The Hepatitis C Drug Development Pipeline (Hcv Pipeline)
Research Initiative/Treatment Action! 2004, Fall, 10, 2
Research Initiative/Treatment Action!
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Current hepatitis C treatment has many drawbacks, including significant side effects, high cost, and the need for injections of pegylated interferon. While the major clinical trials of pegylated interferon and ribavirin show about a 50% success rate in clearing the virus--deemed a sustained virologic response (SVR)--in real-life clinical settings, SVR rates are frequently lower. Moreover, treatment outcomes are poorer for African-Americans and for people with genotype 1, high viral loads, and/or HIV co-infection. Because of toxicities, including psychiatric side effects, treatment is often contraindicated for many people with hepatitis C. As a result, many people avoid or delay hepatitis C treatment, and only a relatively small proportion of people with hepatitis C--perhaps 10%--have been treated to date, with many failing to achieve an SVR. Thus, there is an urgent need for new, more effective, and better-tolerated treatments. The hepatitis C virus (HCV) offers a number of potential targets for drug development. HCV undergoes a relatively simple replication cycle: cell entry; translation and cleavage of viral proteins; replication of viral RNA; and assembly and release of new viruses. Each of these stages in the replication cycle are, in theory, susceptible to inhibition by new drugs, though some aspects of replication--particularly cell entry and assembly and release--are still not well understood. In addition, novel treatments could stimulate more effective immune responses targeting HCV and facilitating viral clearance. Finally, in lieu of eradicating HCV, new drugs could benefit people who do not respond to current therapy by slowing or ameliorating liver damage.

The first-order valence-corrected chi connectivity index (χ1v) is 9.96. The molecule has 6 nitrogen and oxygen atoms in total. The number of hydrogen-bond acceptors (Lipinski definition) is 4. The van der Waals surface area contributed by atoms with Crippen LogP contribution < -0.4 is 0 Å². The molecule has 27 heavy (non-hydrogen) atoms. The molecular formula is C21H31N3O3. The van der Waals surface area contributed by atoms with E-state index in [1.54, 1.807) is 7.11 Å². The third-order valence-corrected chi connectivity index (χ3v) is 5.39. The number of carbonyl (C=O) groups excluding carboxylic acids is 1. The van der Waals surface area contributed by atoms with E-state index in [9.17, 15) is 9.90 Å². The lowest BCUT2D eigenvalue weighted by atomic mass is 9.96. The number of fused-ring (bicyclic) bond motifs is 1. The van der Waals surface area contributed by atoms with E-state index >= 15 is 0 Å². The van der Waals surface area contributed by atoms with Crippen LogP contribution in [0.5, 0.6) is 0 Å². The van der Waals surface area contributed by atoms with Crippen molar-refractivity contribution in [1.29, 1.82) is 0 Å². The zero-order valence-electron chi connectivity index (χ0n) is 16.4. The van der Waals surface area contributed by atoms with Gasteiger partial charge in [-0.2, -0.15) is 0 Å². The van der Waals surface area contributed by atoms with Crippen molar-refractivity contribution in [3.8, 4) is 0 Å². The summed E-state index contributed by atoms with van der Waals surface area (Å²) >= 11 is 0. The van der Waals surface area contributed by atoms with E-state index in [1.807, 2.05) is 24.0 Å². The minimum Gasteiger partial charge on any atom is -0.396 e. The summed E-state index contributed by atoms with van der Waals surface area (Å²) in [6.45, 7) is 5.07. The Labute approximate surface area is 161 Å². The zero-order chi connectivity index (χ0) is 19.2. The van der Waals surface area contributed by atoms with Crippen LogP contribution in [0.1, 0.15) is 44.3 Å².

- 2,99 €
- Category: Health & Fitness
- Published: 22 September 2004
- Publisher: The Center for AIDS: Hope & Remembrance Project
- Print Length: 10 Pages
- Language: English